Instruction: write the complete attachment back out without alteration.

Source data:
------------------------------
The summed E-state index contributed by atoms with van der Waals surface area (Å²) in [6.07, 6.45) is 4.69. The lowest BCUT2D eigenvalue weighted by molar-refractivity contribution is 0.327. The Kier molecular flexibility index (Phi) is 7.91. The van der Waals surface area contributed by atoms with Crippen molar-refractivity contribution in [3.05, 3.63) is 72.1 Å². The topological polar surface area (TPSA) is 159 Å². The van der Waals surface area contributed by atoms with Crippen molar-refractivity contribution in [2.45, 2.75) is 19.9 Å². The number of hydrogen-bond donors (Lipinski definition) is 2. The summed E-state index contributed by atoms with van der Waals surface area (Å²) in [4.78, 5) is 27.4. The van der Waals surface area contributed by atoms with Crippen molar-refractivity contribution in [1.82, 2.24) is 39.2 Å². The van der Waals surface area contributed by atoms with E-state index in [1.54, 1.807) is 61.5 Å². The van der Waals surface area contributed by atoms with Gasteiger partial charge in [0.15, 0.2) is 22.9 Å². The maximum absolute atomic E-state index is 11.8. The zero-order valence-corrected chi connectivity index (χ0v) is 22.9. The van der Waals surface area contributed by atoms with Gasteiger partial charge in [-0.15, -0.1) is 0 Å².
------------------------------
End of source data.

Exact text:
The summed E-state index contributed by atoms with van der Waals surface area (Å²) in [6.07, 6.45) is 4.69. The lowest BCUT2D eigenvalue weighted by molar-refractivity contribution is 0.327. The Kier molecular flexibility index (Phi) is 7.91. The van der Waals surface area contributed by atoms with Crippen molar-refractivity contribution in [3.05, 3.63) is 72.1 Å². The topological polar surface area (TPSA) is 159 Å². The van der Waals surface area contributed by atoms with Crippen molar-refractivity contribution in [2.45, 2.75) is 19.9 Å². The number of hydrogen-bond donors (Lipinski definition) is 2. The summed E-state index contributed by atoms with van der Waals surface area (Å²) in [4.78, 5) is 27.4. The van der Waals surface area contributed by atoms with Crippen molar-refractivity contribution in [1.82, 2.24) is 39.2 Å². The van der Waals surface area contributed by atoms with E-state index in [1.54, 1.807) is 61.5 Å². The van der Waals surface area contributed by atoms with Gasteiger partial charge in [0.15, 0.2) is 22.9 Å². The maximum absolute atomic E-state index is 11.8. The zero-order valence-corrected chi connectivity index (χ0v) is 22.9. The van der Waals surface area contributed by atoms with Gasteiger partial charge in [-0.15, -0.1) is 0 Å².